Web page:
Then there’s the problem with the safety net hospitals, which did not find themselves in the winner’s circle after health reform passed. Last week, the Boston Medical Center, which serves Boston’s poorest neighborhoods—half of its patients make less than $20,400 per year—filed a suit against the state, which hospital officials call “a cautionary tale for national federal health care reform.” The suit alleges that Massachusetts has underfunded the medical center by not adequately covering the cost of care for patients on Medicaid, Commonwealth Care, and those who remain uninsured. One third of the Center’s patients are on Medicaid, a rate higher than other state hospitals.

Last winter I interviewed the Center’s vice president, Tom Traylor, who told me of the hospital’s reluctance to speak against the law, but said that the time had finally come to do just that. Now, with the suit, the hospital is speaking louder. The hospital is facing a budget gap of $180 million because promised funds did not come its way, and because Medicaid reimbursements and money from the state’s free care fund simultaneously decreased. Instead, Traylor says, some of that money was used to subsidize insurance policies for poor people, in a kind of robbing Peter to pay Paul arrangement. “We’re Peter,” he says. “Basically, it’s shifting money around.”

That sounds like a solution some hospitals floated a few weeks ago for national reform. They proposed cutting payments to hospitals that serve a disproportionate number of poor patients. But since the law passed, as the Boston Medical Center has learned, hospital admission rates have increased, as have outpatient visits—and patients aren’t any less costly to treat. A cautionary tale, indeed!

The turmoil in Massachusetts is reminiscent of Tennessee’s bold attempt to provide health care coverage fifteen years ago. TennCare, which provided coverage to poor people and those who were uninsurable because of preexisting health conditions, eventually collapsed under the weight of rising costs. Four years ago, the state summarily dropped coverage for thousands, rationing prescription drug coverage for those who remained.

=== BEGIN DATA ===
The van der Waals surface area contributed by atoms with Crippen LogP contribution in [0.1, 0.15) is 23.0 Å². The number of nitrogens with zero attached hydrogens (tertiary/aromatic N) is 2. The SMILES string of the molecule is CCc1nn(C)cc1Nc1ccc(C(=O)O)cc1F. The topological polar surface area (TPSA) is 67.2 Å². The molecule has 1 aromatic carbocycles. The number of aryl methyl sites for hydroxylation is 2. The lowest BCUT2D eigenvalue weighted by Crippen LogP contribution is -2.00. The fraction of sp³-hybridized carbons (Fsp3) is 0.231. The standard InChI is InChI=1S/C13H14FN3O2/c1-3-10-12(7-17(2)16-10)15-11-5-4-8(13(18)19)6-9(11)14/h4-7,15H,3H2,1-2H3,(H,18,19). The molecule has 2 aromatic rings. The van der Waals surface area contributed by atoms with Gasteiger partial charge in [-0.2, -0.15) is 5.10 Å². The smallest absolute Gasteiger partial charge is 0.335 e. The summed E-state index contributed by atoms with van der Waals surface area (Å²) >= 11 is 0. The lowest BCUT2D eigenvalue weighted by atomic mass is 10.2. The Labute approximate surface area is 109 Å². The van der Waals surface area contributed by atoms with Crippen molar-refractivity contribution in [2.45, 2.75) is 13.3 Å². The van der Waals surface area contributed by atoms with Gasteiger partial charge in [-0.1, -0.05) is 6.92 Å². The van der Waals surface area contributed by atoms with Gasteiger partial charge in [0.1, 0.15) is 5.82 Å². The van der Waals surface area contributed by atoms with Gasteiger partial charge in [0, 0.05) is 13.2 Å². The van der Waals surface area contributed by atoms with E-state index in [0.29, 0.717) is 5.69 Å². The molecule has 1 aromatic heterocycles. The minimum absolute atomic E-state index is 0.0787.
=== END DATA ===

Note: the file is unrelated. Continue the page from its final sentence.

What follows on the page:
Things have gotten so bad in Massachusetts that Philip W. Johnston, chairman of the Blue Cross Blue Shield of Massachusetts Foundation—the birth mother of reform and its chief advocate—has now said that the state needs a dedicated revenue stream to protect its growing child. That’s the same point Traylor made to me months earlier. While Traylor says the law “is not working and needs new revenue,” he also says there’s no appetite for further tax increases. The legislature just hiked the sales tax from 5 percent to 6.25 percent.

The financial mess in Massachusetts shows why Social Security and Medicare have survived over the decades. Both programs rely on dedicated payroll taxes that everyone pays, giving everyone a stake in the program. Sure, they’ve had some funding problems along the way—but these problems have always been fixed, and most neutral experts believe they can be fixed again. FDR knew that payroll taxes were as much a matter of politics as of economics and later proclaimed: “With those taxes in there, no damn politician can ever scrap my Social Security program.” So far, no one has.

Trudy Lieberman is a fellow at the Center for Advancing Health and a longtime contributing editor to the Columbia Journalism Review. She is the lead writer for The Second Opinion, CJR’s healthcare desk, which is part of our United States Project on the coverage of politics and policy. Follow her on Twitter @Trudy_Lieberman.